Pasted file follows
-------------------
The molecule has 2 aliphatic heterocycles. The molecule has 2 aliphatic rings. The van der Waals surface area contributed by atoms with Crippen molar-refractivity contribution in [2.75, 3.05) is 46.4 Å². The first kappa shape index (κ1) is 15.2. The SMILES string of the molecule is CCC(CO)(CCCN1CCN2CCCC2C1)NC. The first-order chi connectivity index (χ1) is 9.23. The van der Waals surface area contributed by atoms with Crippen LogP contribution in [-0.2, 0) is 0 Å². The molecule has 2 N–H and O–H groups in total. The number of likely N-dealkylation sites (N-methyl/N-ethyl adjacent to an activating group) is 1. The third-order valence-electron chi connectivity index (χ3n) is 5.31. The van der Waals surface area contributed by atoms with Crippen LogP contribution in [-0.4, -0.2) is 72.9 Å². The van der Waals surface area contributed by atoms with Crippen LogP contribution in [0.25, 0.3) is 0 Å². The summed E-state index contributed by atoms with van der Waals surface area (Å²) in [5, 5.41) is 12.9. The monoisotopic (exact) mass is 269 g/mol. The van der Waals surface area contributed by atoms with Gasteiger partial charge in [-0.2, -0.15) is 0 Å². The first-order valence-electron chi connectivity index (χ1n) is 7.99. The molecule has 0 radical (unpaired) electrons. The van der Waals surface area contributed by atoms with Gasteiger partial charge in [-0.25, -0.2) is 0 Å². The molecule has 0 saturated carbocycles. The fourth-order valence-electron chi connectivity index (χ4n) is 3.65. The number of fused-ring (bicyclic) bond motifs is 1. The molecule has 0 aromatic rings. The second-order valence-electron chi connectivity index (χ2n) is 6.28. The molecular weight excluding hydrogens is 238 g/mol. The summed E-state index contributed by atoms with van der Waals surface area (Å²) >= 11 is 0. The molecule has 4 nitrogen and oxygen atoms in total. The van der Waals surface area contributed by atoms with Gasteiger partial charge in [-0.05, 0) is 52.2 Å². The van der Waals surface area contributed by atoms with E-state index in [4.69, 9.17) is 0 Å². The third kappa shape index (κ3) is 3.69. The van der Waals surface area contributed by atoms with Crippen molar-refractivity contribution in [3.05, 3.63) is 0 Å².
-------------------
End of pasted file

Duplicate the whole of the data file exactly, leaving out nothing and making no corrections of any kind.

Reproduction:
The molecule has 2 aliphatic heterocycles. The molecule has 2 aliphatic rings. The van der Waals surface area contributed by atoms with Crippen molar-refractivity contribution in [2.75, 3.05) is 46.4 Å². The first kappa shape index (κ1) is 15.2. The SMILES string of the molecule is CCC(CO)(CCCN1CCN2CCCC2C1)NC. The first-order chi connectivity index (χ1) is 9.23. The van der Waals surface area contributed by atoms with Crippen LogP contribution in [-0.2, 0) is 0 Å². The molecule has 2 N–H and O–H groups in total. The number of likely N-dealkylation sites (N-methyl/N-ethyl adjacent to an activating group) is 1. The third-order valence-electron chi connectivity index (χ3n) is 5.31. The van der Waals surface area contributed by atoms with Crippen LogP contribution in [-0.4, -0.2) is 72.9 Å². The van der Waals surface area contributed by atoms with Crippen LogP contribution in [0.25, 0.3) is 0 Å². The summed E-state index contributed by atoms with van der Waals surface area (Å²) in [5, 5.41) is 12.9. The monoisotopic (exact) mass is 269 g/mol. The van der Waals surface area contributed by atoms with Gasteiger partial charge in [-0.2, -0.15) is 0 Å². The first-order valence-electron chi connectivity index (χ1n) is 7.99. The molecule has 0 radical (unpaired) electrons. The van der Waals surface area contributed by atoms with Gasteiger partial charge in [-0.25, -0.2) is 0 Å². The molecule has 0 saturated carbocycles. The fourth-order valence-electron chi connectivity index (χ4n) is 3.65. The number of fused-ring (bicyclic) bond motifs is 1. The molecule has 0 aromatic rings. The second-order valence-electron chi connectivity index (χ2n) is 6.28. The molecular weight excluding hydrogens is 238 g/mol. The summed E-state index contributed by atoms with van der Waals surface area (Å²) >= 11 is 0. The molecule has 4 nitrogen and oxygen atoms in total. The van der Waals surface area contributed by atoms with Gasteiger partial charge in [-0.05, 0) is 52.2 Å². The van der Waals surface area contributed by atoms with E-state index in [4.69, 9.17) is 0 Å². The third kappa shape index (κ3) is 3.69. The van der Waals surface area contributed by atoms with Crippen molar-refractivity contribution in [3.05, 3.63) is 0 Å².